Instacart told employees Thursday that it’s slowing hiring across the entire company as the grocery delivery giant looks to weather an increasingly brutal tech downturn, The Post has learned.
The news comes two months after Instacart slashed its valuation from $39 billion to $24 billion and said it had confidentially filed for an initial public offering.
Instacart uses gig workers to deliver groceries and other products from more than 70,000 stores in the US and Canada. The San Francisco-based startup was founded in 2012 and has more than 10,000 employees, according to startup data site Crunchbase.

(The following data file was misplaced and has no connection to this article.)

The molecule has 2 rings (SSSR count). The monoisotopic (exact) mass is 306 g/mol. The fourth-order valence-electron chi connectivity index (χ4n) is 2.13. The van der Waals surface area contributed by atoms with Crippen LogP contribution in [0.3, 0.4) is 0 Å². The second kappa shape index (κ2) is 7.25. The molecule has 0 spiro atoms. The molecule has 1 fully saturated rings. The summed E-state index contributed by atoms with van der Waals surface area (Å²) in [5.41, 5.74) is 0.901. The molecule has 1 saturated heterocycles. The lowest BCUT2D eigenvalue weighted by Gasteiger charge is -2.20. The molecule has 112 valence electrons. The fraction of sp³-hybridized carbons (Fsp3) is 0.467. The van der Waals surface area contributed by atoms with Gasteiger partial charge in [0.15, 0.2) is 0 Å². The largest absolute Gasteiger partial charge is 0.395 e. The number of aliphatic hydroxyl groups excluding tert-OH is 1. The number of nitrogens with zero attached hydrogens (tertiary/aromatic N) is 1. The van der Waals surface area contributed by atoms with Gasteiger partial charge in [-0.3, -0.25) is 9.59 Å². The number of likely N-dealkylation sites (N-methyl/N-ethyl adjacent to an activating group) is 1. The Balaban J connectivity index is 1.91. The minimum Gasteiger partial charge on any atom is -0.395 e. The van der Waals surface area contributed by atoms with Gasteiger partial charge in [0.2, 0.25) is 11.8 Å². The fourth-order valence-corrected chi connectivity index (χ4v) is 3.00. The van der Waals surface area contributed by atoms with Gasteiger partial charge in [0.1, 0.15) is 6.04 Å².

“We hired more than 1,500 people over the last year and nearly doubled the size of our engineering teams,” Instacart said in a statement to The Post. “As part of our second half planning, we’re slowing down our hiring to focus on our most important priorities and continue driving profitable growth.”
The grocery delivery giant, which revealed the hiring slowdown to employees at an all-hands meeting, is far from the only tech firm to pull back from hiring in recent days.
Meta, Twitter, Coinbase and Uber have all frozen hiring for at least some divisions in recent weeks.
And grocery delivery startups Gorillas and Getir both laid off hundreds of employees this week — as did checkout payments startup Bolt.